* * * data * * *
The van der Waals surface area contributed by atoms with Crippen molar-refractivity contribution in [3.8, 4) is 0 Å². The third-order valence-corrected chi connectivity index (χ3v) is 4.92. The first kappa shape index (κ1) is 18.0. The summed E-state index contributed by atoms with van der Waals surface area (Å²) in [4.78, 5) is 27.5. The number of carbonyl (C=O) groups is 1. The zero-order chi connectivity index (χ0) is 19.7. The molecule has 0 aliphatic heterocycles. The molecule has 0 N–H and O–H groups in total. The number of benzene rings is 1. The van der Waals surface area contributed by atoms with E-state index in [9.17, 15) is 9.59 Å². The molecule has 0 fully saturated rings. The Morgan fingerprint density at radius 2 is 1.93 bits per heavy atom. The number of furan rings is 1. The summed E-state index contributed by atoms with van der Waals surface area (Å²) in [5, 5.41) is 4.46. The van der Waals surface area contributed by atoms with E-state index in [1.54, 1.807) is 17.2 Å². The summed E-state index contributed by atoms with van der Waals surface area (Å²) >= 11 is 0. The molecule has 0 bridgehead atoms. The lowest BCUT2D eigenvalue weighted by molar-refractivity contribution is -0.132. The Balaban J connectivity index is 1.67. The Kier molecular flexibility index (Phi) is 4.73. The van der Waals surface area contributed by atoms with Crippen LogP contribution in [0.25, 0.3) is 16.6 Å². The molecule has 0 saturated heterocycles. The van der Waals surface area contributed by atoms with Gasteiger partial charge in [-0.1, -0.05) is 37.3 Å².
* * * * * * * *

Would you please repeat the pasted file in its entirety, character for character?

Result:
The van der Waals surface area contributed by atoms with Crippen molar-refractivity contribution in [3.8, 4) is 0 Å². The third-order valence-corrected chi connectivity index (χ3v) is 4.92. The first kappa shape index (κ1) is 18.0. The summed E-state index contributed by atoms with van der Waals surface area (Å²) in [4.78, 5) is 27.5. The number of carbonyl (C=O) groups is 1. The zero-order chi connectivity index (χ0) is 19.7. The molecule has 0 aliphatic heterocycles. The molecule has 0 N–H and O–H groups in total. The number of benzene rings is 1. The van der Waals surface area contributed by atoms with E-state index in [9.17, 15) is 9.59 Å². The molecule has 0 fully saturated rings. The Morgan fingerprint density at radius 2 is 1.93 bits per heavy atom. The number of furan rings is 1. The summed E-state index contributed by atoms with van der Waals surface area (Å²) in [5, 5.41) is 4.46. The van der Waals surface area contributed by atoms with E-state index in [1.54, 1.807) is 17.2 Å². The summed E-state index contributed by atoms with van der Waals surface area (Å²) >= 11 is 0. The molecule has 0 bridgehead atoms. The lowest BCUT2D eigenvalue weighted by molar-refractivity contribution is -0.132. The Balaban J connectivity index is 1.67. The Kier molecular flexibility index (Phi) is 4.73. The van der Waals surface area contributed by atoms with Crippen LogP contribution in [0.25, 0.3) is 16.6 Å². The molecule has 0 saturated heterocycles. The van der Waals surface area contributed by atoms with Gasteiger partial charge in [-0.1, -0.05) is 37.3 Å².